A rockslide similar to the one pictured caused two vehicles to crash in Venezuela, killing one man. The slide was triggered by an earthquake. File photo by GCRO Images/Shutterstock
CARACAS, Venezuela, Nov. 23 (UPI) -- One person was killed in Venezuela when a rockslide was triggered by a 5.1-magnitude earthquake in the state of Mérida, causing a traffic collision.
The Venezuelan Foundation of Seismological Research, or FUNVISIS, reported the epicenter of the earthquake was located about 18 miles southeast of the town of El Vigía at 4:08 p.m. at a depth of about 3 miles. Multiple aftershocks were recorded in the region.
Blas Federico Méndez, 41, died immediately and his son Emmanuel Méndez, 32, was injured after their vehicle made a frontal collision with an SUV. Both vehicles attempted to evade debris from a rockslide, but collided in the process. Two people inside the SUV were injured, El Universal reported.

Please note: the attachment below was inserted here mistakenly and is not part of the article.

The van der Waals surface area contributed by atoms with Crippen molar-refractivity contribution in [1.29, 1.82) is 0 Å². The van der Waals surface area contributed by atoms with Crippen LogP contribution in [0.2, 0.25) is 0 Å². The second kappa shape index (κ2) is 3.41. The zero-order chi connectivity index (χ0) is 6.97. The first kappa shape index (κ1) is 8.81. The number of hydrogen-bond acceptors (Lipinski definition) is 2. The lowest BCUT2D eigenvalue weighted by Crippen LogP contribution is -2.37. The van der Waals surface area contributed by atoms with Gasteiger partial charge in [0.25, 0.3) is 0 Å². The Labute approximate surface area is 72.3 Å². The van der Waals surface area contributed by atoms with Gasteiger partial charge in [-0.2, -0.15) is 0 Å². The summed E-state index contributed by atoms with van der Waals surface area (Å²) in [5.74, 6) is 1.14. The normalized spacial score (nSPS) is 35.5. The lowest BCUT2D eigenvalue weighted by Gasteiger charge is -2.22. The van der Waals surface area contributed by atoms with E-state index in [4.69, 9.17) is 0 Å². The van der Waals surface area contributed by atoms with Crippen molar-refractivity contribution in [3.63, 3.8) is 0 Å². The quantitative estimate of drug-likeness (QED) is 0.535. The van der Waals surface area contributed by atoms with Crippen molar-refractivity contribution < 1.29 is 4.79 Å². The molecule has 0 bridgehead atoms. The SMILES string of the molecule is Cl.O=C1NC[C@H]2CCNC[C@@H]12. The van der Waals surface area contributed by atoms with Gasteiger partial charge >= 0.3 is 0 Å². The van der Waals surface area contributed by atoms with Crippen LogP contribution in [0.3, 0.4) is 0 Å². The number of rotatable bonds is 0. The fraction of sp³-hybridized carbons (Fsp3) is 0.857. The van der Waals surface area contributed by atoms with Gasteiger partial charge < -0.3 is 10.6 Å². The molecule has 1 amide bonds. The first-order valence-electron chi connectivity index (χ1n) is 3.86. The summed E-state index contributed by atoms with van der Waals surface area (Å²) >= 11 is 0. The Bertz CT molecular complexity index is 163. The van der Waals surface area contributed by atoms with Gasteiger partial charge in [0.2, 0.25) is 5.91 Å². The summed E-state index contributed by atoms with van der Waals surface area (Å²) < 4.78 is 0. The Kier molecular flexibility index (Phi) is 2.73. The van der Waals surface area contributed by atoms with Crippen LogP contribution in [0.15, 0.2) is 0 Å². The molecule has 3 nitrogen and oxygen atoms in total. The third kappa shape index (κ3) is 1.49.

This is the second death connected to earthquakes in Mérida this month. FUNVISIS President and engineer Aura Fernández urged for calm, saying natural events are "normal in Venezuela, because we are a seismic country."
Six houses were significantly damaged by the earthquake. Road travel through multiple districts in Mérida and the corresponding Andean region has been limited due to potential rockslides. Officials warn the increased seismic activity could last 15 or more days.
"Recall that in Venezuela, the most seismically active area corresponds to a stretch of about 100 kilometers [62 miles] wide, defined along the mountain ranges of the Andes, the Cordillera Central and the Cordillera Oriental, places where the main plate boundaries in the country are located," FUNVISIS said in a statement.
Earlier this month, Venezuela announced it would demolish 33 homes in Mérida after more than 80 aftershocks and a 5.1-magnitude earthquake struck the South American country, killing one person.